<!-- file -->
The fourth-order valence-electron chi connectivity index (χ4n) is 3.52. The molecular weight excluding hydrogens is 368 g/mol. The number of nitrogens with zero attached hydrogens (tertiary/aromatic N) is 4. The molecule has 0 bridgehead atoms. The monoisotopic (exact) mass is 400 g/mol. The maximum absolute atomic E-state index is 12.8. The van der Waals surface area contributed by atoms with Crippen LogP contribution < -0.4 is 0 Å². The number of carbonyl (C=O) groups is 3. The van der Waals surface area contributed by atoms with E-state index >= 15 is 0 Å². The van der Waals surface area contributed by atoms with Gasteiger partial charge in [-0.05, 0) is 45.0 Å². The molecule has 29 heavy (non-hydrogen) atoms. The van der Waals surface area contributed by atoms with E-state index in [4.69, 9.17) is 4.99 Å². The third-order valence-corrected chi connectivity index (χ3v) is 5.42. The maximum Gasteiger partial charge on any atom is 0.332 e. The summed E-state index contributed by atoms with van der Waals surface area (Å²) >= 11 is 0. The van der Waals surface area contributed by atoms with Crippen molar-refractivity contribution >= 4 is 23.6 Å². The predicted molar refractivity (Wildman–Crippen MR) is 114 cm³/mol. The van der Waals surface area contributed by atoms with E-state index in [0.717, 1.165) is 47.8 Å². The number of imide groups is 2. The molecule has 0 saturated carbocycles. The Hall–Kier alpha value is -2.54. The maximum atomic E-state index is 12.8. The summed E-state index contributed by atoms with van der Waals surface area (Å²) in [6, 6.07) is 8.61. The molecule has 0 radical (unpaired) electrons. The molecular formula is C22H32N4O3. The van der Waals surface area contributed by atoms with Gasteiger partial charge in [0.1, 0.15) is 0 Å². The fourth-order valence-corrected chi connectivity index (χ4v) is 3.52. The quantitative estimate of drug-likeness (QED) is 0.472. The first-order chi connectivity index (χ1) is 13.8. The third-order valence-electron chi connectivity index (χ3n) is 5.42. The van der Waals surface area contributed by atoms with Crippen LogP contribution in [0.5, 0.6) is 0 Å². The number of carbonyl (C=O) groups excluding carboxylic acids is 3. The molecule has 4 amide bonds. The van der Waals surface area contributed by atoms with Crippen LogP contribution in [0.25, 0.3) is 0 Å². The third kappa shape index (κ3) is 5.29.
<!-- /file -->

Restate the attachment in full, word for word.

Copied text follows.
The fourth-order valence-electron chi connectivity index (χ4n) is 3.52. The molecular weight excluding hydrogens is 368 g/mol. The number of nitrogens with zero attached hydrogens (tertiary/aromatic N) is 4. The molecule has 0 bridgehead atoms. The monoisotopic (exact) mass is 400 g/mol. The maximum absolute atomic E-state index is 12.8. The van der Waals surface area contributed by atoms with Crippen LogP contribution < -0.4 is 0 Å². The number of carbonyl (C=O) groups is 3. The van der Waals surface area contributed by atoms with E-state index >= 15 is 0 Å². The van der Waals surface area contributed by atoms with Gasteiger partial charge in [-0.05, 0) is 45.0 Å². The molecule has 29 heavy (non-hydrogen) atoms. The van der Waals surface area contributed by atoms with E-state index in [4.69, 9.17) is 4.99 Å². The third-order valence-corrected chi connectivity index (χ3v) is 5.42. The maximum Gasteiger partial charge on any atom is 0.332 e. The summed E-state index contributed by atoms with van der Waals surface area (Å²) >= 11 is 0. The van der Waals surface area contributed by atoms with Crippen molar-refractivity contribution >= 4 is 23.6 Å². The predicted molar refractivity (Wildman–Crippen MR) is 114 cm³/mol. The van der Waals surface area contributed by atoms with E-state index in [0.717, 1.165) is 47.8 Å². The number of imide groups is 2. The molecule has 0 saturated carbocycles. The Hall–Kier alpha value is -2.54. The maximum atomic E-state index is 12.8. The summed E-state index contributed by atoms with van der Waals surface area (Å²) in [6, 6.07) is 8.61. The molecule has 0 radical (unpaired) electrons. The molecular formula is C22H32N4O3. The van der Waals surface area contributed by atoms with Gasteiger partial charge in [0.1, 0.15) is 0 Å². The fourth-order valence-corrected chi connectivity index (χ4v) is 3.52. The quantitative estimate of drug-likeness (QED) is 0.472. The first-order chi connectivity index (χ1) is 13.8. The third-order valence-electron chi connectivity index (χ3n) is 5.42. The van der Waals surface area contributed by atoms with Crippen LogP contribution in [0.5, 0.6) is 0 Å². The number of carbonyl (C=O) groups excluding carboxylic acids is 3. The molecule has 4 amide bonds. The van der Waals surface area contributed by atoms with Crippen LogP contribution in [0.25, 0.3) is 0 Å². The third kappa shape index (κ3) is 5.29.